To better understand the kind of (dis)respect situations students pay attention to in their day-to-day experience, we attempted to identify a primary focus for each (dis)respect narrative. There were six primary foci: (1) content and manner of communication; (2) conduct: various behaviors; (3) patient centeredness: honoring or ignoring others’ preferences, decisions and needs; (4) treating others as equals or being judgmental; (5) valuing or de-valuing the other person and their experience and/or problem; and (6) nurturing students’ learning. We briefly describe each focus with an illustrative quote and interpretation.
An intern that went out of their way to 'warn' the members of our team that a particular… [professional] working with us was 'an idiot'… I thought this was extremely disrespectful to the [professional], who was unaware of any of this.
I encountered a situation where a physician was very rude, subjective and disrespectful about telling a patient to lose weight. He patted the patient on their stomach and made a vulgar gesture about how much weight the patient needed to lose. I thought in this situation the physician was rude and the patient was hurt by the physician's remarks. This type of behavior is something that I would not incorporate in my patient care.
I saw my attending close the curtains when interviewing a patient in the Emergency Room. I thought that this was very respectful … and was very impressed by this. This simple action of leading by example was more powerful than any lecture that one could receive on the subject.
… a patient [with] a difficult case of pneumonia did not want to know her diagnosis if it was lung cancer. She refused to have a CT once she realized that it might let her know. …The doctor knowing the patient would refuse treatment for cancer compromised by asking her if she would be willing to get an X-ray and he would let her know if her pneumonia had resolved without letting her know about the cancer unless she was clear… I believe the doctor did the right thing by allowing the patient to make an informed decision on her case in a situation where our training may want us to make this decision for the patient based on our training.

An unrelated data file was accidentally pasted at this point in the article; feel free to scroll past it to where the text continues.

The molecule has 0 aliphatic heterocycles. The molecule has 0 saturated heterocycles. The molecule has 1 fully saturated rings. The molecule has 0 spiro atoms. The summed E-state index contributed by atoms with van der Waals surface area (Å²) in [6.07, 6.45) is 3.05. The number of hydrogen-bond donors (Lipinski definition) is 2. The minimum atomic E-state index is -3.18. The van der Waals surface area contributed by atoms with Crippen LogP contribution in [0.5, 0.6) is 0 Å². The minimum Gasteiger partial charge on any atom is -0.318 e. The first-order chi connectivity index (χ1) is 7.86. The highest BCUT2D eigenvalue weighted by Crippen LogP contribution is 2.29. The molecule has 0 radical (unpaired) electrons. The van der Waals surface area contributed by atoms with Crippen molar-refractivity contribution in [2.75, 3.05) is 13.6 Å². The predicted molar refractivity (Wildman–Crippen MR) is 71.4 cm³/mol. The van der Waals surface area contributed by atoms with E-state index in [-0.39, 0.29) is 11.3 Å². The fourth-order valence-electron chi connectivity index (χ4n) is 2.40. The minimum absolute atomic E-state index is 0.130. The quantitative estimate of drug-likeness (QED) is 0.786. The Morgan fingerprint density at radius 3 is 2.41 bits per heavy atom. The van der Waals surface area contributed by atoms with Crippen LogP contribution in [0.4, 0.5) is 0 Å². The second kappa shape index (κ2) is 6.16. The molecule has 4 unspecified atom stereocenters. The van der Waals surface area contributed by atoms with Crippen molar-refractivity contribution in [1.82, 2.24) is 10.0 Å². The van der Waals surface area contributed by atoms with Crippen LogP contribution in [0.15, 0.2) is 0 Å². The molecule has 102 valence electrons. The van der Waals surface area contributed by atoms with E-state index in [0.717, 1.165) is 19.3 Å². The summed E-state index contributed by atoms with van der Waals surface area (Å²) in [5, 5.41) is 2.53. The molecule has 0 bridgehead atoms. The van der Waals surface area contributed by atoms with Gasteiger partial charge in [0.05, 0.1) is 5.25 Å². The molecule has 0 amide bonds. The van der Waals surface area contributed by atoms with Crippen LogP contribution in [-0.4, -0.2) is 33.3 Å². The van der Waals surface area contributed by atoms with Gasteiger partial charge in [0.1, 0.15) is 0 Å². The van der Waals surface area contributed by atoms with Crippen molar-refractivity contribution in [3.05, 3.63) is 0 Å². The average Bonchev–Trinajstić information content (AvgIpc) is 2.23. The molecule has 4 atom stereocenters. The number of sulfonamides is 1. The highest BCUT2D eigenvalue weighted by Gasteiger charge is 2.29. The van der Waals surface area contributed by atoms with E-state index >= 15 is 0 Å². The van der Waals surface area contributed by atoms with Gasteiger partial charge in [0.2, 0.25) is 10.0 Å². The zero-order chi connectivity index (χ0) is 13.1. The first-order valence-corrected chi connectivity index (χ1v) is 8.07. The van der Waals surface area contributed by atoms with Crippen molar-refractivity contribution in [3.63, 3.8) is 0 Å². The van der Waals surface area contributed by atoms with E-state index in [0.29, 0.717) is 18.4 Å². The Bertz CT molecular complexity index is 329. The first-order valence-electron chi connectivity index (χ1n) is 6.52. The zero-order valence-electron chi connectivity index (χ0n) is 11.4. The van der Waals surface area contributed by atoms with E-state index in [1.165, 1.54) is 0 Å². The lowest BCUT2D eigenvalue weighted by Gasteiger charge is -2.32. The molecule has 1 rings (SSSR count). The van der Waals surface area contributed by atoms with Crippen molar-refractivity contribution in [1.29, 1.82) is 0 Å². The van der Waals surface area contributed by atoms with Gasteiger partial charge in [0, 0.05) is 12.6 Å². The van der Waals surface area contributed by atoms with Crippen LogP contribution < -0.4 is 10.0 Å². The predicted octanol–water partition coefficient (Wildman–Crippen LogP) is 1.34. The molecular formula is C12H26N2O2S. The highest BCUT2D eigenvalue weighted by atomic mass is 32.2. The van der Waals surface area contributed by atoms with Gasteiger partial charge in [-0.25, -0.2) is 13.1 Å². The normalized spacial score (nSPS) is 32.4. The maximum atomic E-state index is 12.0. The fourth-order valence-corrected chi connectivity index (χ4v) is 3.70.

I have found the code status discussions I've witnessed a little unsettling. My attending regularly poses the question to patients as 'If your heart stops, do you want us to press on your chest, give you shots and put you on a breathing machine, or would you rather die in a comfortable, natural way?' Her tone of voice and choice of words clearly demonstrate which choice she is asking the patient and his family to make. In addition, at times I've not been too sure that the patient truly understands what we're talking about…
The patient had been given some medications to calm her down and make her relax, so she didn't know what was going on throughout the whole procedure. The attending began the procedure and started commenting on the smell and other things that the patient was doing that she had no control over. I feel that it is unacceptable for comments to be made about patients, even jokingly…
This month our team cared for a patient who was a prisoner in the detention unit. …I was pleased to see that this patient received no different care or treatment, and was treated in a professional manner that all patients deserve… I was somewhat intimidated by the chains shackled around his ankles, but I believe that all patients deserve respect when being cared for, and my team did an excellent job at this.
All of the students on the team really get a sense that we are a respected component of the team. Pretty much every day when we are leaving she [our resident] says "Thanks for the help today" and that makes all the difference in the world in terms of motivating us to achieve more and be content in what we are doing.
… I was standing outside the door looking at a piece of paper with the room assignment on it. One of the doctors inside the lab area looked at me and said “NO!” So I said “Excuse me?” He repeated himself “No. No med school students!” I told him that the room number was correct and asked if this was the '…' lab. Finally the nurse in the room looked up at me and said “Come on in. Just ignore him honey.” …I was pretty disappointed. I feel that so many people take the time each day to educate a student to become a physician. I know that one day I hope to pass my experiences on to the next generation… Apparently this particular doctor did not care to create a good learning environment.
Our finding that one out of four student narratives about events that “taught them something about professionalism” was about (dis)respect suggests that students find the topic important, although relatively little scholarly attention has been focused on this concept22. Student narratives in our setting point to numerous characteristics of respect already extant in the literature including: autonomy10,11, maintaining non-judgmental attitudes2 and maintaining patient privacy3,12. At the same time, they broaden the concept beyond any one type of act, behavior or attitude23. Respect is regarded as multifaceted15, experienced by students as a way of being that applies in all settings; crossing power and status hierarchies, but mainly exerted by physicians toward patients and students; and is relevant under all circumstances including valuing others’ time, needs, experiences, preferences, choices, opinions and privacy. Students describe respect as more than a rote behavior; rather, they describe it as a deep value that guides behavior1, even behind closed doors. They notice the way their role models communicate and focus on the importance of relationality7 in all aspects of care and education.